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PCR #369  (Vol. 8, No. 16) This edition is for the week of April 16--22, 2007.

The Tampa Film Review for April  by Nolan Canova, Terence Nuzum, and Chris Woods
"Vacancy"  by Mike Smith
"Grindhouse" - What Happened?  by Andy Lalino
Today I'm a Hokie....Revulsed....Speaking Of....Forget the Ides of March....Let's Not Forget....Movie Notes....Whatever Happened To...? Chapter 16: Gary Busey  by Mike Smith
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Oddservations by Andy Lalino

"Grindhouse" - What Happened?

The "poor" box-office performance of Dimension Films' Grindhouse left many cult movie fans scratching their heads as to why this critically acclaimed film , which certainly did not deserve the fiscal fate it suffered, was not more well-received. Certainly, it was not due to the horror/cult fans, who though suspicious of Tarantino, were wildly enthusiastic about the prospect of returning to the days of '70s grindhouse cinema, if not for a fleeting three hours. I'd say from a genuine grindhouse aesthetic, the overall project was decently satisfying.

As stated in last week's edition of Oddservations, I did not think that Tarantino and Rodriguez were necessarily the best choices as directors. Grindhouse cinema's not in their blood. Tarantino's too enraptured in his own dialogue prowess (or lack thereof), which was never a mainstay of Grindhouse cinema. Rodriguez can't seem to corral his garage-full of pixel wizards to pull off a genuine effort. And I think that reality shock showed in the work. "Planet Terror" was too flashy, "Death Proof", too talky. Their plot was to "cover up" the excesses of big studio budgets with audio pings, cigarette burns, color jumps, continuity errors, and synthesized film grain - but you can't disguise the truth.

"Grindhouse" was more successful in the trailer department. Though tongue-in-cheek (it would have been good to see this material treated with an iota of seriousness, as fans take it soberly), it 'twas the trailer directors (Roth, Zombie, Wright) who should have helmed "Grindhouse" to begin with, though that would have meant overcoming the empire-state egos of Tarantino and Rodriguez, which is to dream the impossible dream. If "Grindhouse" does spawn a sequel or series, which we're all hoping it will, then those are the point people to helm it next round.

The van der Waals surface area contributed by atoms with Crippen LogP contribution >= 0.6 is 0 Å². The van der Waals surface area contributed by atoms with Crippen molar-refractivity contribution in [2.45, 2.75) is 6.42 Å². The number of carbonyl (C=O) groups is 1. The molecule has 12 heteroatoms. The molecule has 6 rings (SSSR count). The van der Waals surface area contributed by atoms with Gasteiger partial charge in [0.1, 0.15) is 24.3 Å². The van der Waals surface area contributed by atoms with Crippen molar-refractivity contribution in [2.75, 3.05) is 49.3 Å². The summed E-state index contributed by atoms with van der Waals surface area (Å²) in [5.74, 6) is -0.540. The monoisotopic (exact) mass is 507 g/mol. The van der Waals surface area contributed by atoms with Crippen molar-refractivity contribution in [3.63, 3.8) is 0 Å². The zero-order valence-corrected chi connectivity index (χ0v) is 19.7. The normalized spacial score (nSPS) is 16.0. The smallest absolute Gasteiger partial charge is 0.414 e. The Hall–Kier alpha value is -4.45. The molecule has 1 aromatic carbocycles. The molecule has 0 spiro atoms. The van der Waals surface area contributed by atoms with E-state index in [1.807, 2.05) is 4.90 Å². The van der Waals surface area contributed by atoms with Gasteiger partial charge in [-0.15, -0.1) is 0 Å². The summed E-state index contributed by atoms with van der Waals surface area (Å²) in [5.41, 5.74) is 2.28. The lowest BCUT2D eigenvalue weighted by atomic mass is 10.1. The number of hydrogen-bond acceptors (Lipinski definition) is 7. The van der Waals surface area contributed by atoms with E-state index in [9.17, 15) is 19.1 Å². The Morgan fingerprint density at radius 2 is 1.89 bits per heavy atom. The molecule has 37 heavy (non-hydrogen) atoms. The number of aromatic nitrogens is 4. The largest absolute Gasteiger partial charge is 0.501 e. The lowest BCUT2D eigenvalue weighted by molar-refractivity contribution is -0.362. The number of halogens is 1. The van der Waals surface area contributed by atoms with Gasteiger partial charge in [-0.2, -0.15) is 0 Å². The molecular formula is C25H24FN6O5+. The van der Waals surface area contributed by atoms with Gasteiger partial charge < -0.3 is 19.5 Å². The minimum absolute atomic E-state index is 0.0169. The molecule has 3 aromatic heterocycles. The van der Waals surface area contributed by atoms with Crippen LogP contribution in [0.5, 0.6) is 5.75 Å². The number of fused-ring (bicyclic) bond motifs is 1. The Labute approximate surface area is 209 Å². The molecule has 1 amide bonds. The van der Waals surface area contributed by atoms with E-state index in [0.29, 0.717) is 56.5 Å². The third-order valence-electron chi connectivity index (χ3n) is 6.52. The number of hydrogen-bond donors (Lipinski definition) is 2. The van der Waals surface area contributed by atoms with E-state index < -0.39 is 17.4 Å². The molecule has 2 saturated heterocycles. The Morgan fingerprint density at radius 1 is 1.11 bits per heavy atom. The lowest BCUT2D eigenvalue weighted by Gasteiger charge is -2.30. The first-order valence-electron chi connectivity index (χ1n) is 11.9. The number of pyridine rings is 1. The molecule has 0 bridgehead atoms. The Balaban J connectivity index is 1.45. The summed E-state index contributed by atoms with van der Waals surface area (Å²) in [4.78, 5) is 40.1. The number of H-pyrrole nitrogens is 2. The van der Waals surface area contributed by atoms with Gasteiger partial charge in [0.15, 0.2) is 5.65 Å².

Undoubtedly the Dimension Films' marketing dept. has to accept some responsibility. I've talked to no less than three people (all females, my wife among them) who didn't even know it was out! With as much TV as the wife watches, I find that a statistical impossibility, yet it actually occurred (I'm calling Ripley's).

And let's face reality, gents: Grindhouse cinema is not women's territory. I'd like a head count from 1973 just how many femaliens attended grindhouse showings on 42nd Street - probably few, if any. Not exactly the best place to pick up "normal" guys, I'd imagine, so I expect they went elsewhere and I don't blame them. Perhaps it was the title "Grindhouse" that spooked the ladies into staying home and watching "The Gilmore Girls", or the lore itself, if they knew what it was all about. Perhaps they thought it "pornographic". Sure, as time marches on I've noticed more and more women getting into what was traditionally guys' domain (scary), such as horror, role-playing games, comics, etc. The downside to that, however, is things have become watered down with PC as not to antagonize femailia.

Or was it the challenge of "educating" Amerilemmings about just what Grindhouse cinema is, in addition to clarifying that the lucky consumer is getting two features for the price of one? I, for one, liked the neo-retro look of the "Grindhouse" movie poster, and it was very obvious (and enticing) to me that this was a double-feature. Whether that translated into convincing those who typically are entertained by tapdancing penguins and ice-skating goofballs is another quizzer.

Perhaps Robert Rodriguez dug the project's grave by uttering a statement which I can't quote verbatim, but will encapsulate: "We [with Tarantino] directed Grindhouse movies that lived up the promise of the posters, which is something the old movies could never do". To me, that statement is not only an insult to those original Grindhouse films, and is exactly why "Grindhouse" did not perform: It was even better than the real thing, and that's not what a romp in the Grindhouse is or ever strove to be.

"Oddservations" is ©2007 by Andy Lalino.  The Oddservations banner is a creation of Andy Lalino. All other graphics, except where otherwise noted, are creations of Nolan B. Canova.  All contents of Nolan's Pop Culture Review are ©2007 by Nolan B. Canova.